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you would have wonderful neighbors to live in. acrossknow brooklyn, from the cbd, there were these very fine >> beginning with brooklyn heights. as you fan out from brooklyn heights you have carroll gardens, the top end of park .lope, prospect heights these were fine middle-class neighborhoods to serve the aroundwho worked the cbd wall street. in the 1850's, brooklyn annexed williamsburg and the rest of the old town of bushwick. it wound up being across from manhattan from new york's lower east side which was becoming the main immigrant district of the city. the lower eastin
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side, the densest pact urban district in the world. you would have these immigrants in new york, packed together in these tournaments, looking -- 10 immense -- tennements. the immigrants basically came over into williamsburg. it is interesting when williamsburg and bushwick, they called it the eastern edition. i never understood why. they called it the eastern edition and that eastern addition, because of its proximity, the immigrant section of new york, that got the spillover from the lower east side from williamsburg and greenpoint. here is a map of the neighborhood. the spilled over into bushwick, which is what is going on now
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with the young people. -- theylled over spillover into bushwick, into brownsville, over into queens which is where i grew up in woodhaven. we always called the brooklyn line the city line. it is still called that today. this area on the city line. tenementrea was your packed immigrant area of what became the city of brooklyn. , from them new york cbd you had such fine , middle-class housing for middle-class people who were headed to wall street to their corporate jobs. just to go over what i went over in the first lecture, the fairy
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to fulton street, it starts in the 17th century. now you know you're going to get to brooklyn. landed.where the ferry today. it full street brooklyn heights is to the left. the moment you come off of the peers you go up to a height. that is brooklyn heights. it is a flatland. area that isstrial fast gentrifying. that is where brooklyn bridge park is today. the first fairy was to fulton -- ferry was to full street. this is the village of brooklyn. it is off on the left.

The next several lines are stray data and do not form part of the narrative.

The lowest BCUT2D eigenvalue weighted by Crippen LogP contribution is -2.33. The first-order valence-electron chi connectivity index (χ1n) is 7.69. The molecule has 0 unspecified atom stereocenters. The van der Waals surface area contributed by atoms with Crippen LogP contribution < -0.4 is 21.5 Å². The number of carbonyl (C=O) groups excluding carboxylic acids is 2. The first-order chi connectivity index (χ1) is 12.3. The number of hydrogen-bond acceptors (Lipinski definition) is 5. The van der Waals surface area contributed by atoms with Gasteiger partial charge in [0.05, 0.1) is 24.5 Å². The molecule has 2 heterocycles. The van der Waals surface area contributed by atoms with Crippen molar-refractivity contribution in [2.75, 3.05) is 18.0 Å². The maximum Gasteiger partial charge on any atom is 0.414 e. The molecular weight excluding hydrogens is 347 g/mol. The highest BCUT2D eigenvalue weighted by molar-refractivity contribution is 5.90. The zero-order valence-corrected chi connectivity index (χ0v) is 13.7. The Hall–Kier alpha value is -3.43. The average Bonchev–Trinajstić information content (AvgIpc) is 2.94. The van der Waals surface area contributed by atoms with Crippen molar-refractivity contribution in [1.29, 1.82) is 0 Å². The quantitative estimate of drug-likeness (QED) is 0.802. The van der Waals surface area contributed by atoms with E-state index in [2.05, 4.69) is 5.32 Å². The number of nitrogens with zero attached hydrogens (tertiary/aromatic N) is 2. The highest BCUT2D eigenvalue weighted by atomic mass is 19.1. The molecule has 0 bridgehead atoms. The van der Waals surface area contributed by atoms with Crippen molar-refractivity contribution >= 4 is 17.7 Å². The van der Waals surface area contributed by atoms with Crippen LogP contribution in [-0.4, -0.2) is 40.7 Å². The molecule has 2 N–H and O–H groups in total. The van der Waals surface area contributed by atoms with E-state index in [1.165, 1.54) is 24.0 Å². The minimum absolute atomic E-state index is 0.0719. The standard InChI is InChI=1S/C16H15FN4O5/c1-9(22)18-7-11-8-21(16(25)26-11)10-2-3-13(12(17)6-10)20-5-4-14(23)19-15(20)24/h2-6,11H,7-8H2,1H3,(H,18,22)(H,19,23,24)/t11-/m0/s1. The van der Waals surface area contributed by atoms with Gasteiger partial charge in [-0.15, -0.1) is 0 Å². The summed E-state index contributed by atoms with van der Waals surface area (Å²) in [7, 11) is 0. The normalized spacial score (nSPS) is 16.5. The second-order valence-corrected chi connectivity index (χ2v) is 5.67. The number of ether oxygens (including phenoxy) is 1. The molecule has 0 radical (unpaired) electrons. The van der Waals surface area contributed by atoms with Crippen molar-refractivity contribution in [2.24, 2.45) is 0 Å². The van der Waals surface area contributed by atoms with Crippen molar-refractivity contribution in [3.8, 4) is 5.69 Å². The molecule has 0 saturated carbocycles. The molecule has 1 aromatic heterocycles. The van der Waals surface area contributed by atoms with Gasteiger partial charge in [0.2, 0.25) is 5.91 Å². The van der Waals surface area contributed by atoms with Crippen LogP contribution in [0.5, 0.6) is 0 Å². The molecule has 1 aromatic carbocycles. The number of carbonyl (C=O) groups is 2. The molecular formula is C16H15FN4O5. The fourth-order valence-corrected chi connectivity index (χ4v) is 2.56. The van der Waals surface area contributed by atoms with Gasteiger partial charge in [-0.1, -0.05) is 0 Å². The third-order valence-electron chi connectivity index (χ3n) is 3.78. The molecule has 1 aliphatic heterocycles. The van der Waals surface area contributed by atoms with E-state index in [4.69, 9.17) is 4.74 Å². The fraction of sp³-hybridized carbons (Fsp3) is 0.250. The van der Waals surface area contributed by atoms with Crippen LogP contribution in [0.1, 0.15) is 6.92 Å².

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1830's, it comes down the atlantic avenue of the south side of the village and ends up at the east river. tothe 1850's they decide develop their property and put in a ferry. from montague street to wall street. erries running f between each other. they are overrun with people. there was no place to put another one. here is a 19th century photograph. it took you from sheer over to wall street. here over to wall street. here is another view. looking at montague street it looks so quiet and peaceful.
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weekdayhow lovely on a morning. birds are chirping. waves are laughing. -- [inaudible] the commute was awful. the cartoons tell you the truth. the crowds extend practically into the river. was --s like there [inaudible] with what you had to deal every morning. you think you have it hard, but they had it even harder. and sometimes even the east river, everything else was going wrong. to get out of work, you are tired and you want to go home. you hope that the ice doesn't break and you fall in. who knows how thick it is.
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place.ry is frozen in visiting the city at the time, freeze, impeded from going across the east river, he knew he had a better way of doing it, o this fellow john rowe. you never invited him to dinner to tell jokes. he was a brilliant man. he was german by birth. he was an engineer. his philosophy teacher was hagel. he said where you think the future is? world.ays, the new you he wound up in pennsylvania. a machine thatd created wire rope. then strands of wire out of